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Colours in jazz piano playing

Jazz pianist

Drawing out colours in jazz piano playing

I spent a day last week working with jazz piano students at the Royal Academy of Music in London, and thoroughly enjoyed it. It’s a rather unique position for me to be in as a piano teacher and the nearest comparison would be to learning singing, where roles can be divided. Traditionally the voice teacher will spend a big part of their teaching on building the voice, and the vocal coach will then work on the language along with style and interpretation. From what I’ve discovered, jazz pianist students predominantly work with their jazz piano teachers on the language of jazz, and there isn’t much time left to work on their piano technique. They don’t want to and don’t have time to learn classical repertoire in order to study piano technique, so there is a gap.

Most of the jazz pianists I have worked with in this way over the years, and these from the RAM were no exception, play the piano with a focus on the percussive elements – light, rhythmic, staccato playing mostly on the surface of the keys. I feel my role is to offer other possibilities, a broader palette of colours for them to choose from. What happens if they use a Chopin legato for example, that focuses on the singing tone of the piano? How does it sound when they discover all the different ways they can sink into the keys and create a warmth and resonance in the chords they play? How is it when they don’t attack the first note of a phrase rhythmically but instead move towards another part of the phrase? I didn’t in any way want to make them play jazz in a classical style, nor did I want to disrespect the huge and different requirements jazz requires of pianists, more to take the best of what the classical style can offer and apply it to jazz.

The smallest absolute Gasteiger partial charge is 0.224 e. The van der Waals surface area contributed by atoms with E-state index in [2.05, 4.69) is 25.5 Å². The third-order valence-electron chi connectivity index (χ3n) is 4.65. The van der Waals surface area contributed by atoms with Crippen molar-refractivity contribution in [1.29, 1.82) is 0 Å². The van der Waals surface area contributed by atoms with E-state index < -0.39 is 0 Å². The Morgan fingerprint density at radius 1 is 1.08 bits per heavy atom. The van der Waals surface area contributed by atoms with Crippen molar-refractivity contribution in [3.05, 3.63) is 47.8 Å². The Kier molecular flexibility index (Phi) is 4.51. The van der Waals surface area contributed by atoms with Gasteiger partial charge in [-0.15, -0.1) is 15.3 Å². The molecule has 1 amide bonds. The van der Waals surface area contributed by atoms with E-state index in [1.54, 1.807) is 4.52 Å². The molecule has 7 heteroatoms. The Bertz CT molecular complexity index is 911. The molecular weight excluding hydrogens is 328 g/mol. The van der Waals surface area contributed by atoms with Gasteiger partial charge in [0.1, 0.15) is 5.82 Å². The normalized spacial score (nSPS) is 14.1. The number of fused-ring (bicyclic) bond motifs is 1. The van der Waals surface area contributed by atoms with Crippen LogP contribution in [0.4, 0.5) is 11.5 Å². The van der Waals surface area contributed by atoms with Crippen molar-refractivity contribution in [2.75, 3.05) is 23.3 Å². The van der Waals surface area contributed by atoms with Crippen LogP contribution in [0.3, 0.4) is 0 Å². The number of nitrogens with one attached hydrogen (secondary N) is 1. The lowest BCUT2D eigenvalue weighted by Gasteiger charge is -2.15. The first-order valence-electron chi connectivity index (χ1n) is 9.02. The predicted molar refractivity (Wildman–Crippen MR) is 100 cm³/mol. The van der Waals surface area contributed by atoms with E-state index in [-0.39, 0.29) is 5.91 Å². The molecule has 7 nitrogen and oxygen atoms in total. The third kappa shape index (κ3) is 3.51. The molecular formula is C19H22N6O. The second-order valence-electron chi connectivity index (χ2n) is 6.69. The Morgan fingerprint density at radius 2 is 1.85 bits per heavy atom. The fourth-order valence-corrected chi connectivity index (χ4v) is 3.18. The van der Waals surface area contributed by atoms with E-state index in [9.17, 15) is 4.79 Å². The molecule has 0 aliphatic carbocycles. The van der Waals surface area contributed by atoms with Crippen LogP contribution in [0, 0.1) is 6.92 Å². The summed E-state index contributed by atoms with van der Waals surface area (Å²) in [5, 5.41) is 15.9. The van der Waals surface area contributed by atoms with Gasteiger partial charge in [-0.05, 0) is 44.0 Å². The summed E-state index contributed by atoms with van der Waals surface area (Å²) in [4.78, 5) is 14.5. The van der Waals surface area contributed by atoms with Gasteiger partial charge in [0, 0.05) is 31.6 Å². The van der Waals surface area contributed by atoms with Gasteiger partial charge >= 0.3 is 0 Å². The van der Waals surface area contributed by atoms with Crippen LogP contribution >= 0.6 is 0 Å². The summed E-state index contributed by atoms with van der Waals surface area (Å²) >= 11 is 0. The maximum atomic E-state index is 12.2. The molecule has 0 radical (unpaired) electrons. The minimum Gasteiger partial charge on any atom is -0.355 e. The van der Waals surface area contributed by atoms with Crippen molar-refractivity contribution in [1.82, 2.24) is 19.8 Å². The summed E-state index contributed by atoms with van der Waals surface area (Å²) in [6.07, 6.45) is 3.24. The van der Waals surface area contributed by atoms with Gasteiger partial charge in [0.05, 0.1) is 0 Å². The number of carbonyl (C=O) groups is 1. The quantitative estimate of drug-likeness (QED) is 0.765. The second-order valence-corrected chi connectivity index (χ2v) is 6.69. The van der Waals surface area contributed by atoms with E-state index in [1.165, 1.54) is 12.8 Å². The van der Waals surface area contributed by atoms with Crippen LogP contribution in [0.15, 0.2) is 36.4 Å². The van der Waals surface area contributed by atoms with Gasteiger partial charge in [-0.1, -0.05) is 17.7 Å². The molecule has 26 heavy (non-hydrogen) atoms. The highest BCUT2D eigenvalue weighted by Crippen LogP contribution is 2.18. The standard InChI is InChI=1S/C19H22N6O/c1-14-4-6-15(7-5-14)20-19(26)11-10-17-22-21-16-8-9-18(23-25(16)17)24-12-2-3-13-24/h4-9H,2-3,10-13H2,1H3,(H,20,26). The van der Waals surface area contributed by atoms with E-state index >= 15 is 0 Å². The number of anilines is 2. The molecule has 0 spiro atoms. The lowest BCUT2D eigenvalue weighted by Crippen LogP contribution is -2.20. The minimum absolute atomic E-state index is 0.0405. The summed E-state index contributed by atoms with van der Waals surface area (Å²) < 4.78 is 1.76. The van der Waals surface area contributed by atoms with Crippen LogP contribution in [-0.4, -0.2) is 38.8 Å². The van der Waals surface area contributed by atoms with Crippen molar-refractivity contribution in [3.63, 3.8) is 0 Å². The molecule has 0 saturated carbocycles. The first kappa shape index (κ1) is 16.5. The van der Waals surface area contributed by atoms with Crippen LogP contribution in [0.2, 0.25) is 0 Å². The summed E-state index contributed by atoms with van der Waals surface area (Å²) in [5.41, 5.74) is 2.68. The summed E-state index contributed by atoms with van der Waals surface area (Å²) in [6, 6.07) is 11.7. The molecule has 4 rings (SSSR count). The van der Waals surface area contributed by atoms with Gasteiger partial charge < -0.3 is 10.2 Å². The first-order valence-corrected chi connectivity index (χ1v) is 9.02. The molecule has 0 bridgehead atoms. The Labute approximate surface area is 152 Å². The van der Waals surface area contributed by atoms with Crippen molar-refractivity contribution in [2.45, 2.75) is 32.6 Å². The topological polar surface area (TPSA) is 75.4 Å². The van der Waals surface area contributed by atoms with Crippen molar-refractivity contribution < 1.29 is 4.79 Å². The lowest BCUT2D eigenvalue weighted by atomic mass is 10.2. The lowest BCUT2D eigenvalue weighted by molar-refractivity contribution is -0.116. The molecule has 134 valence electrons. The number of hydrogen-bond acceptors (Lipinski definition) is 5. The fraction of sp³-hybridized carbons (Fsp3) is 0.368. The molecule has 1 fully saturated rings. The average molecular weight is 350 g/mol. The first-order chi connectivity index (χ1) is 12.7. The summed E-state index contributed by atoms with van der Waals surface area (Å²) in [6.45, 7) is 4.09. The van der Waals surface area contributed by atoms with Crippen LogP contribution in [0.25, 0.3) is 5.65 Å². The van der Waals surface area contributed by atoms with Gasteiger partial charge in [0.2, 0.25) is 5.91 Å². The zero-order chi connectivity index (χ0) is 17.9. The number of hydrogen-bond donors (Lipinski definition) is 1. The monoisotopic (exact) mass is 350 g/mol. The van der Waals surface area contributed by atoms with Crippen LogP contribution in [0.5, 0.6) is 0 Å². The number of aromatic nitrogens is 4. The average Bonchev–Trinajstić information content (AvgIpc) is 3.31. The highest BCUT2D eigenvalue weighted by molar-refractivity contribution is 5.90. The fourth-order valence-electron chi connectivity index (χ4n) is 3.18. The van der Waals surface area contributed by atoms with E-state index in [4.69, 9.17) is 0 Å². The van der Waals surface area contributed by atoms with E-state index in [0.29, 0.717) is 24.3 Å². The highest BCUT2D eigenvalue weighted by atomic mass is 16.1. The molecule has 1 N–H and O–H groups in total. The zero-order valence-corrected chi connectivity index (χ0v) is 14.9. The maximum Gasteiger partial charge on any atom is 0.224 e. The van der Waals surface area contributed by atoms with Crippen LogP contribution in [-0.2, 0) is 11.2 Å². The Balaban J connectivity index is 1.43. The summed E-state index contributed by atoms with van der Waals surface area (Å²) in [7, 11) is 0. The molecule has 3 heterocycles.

Jazz band set up

As well as this, it was about how to play with a clear understanding of how the body works in relation to the piano. Most of the physical issues they had were not realising that the hands and the arms are connected to the rest of the body, and once they felt what it was like to have a flexible wrist and a free elbow, a whole range of colours opened up to them. It was so gratifying to see them find greater ease and freedom and how that in turn, inspired some wonderful playing. They were so dynamic, curious and interested, and they absorbed information like a sponge. It was a very stimulating day.


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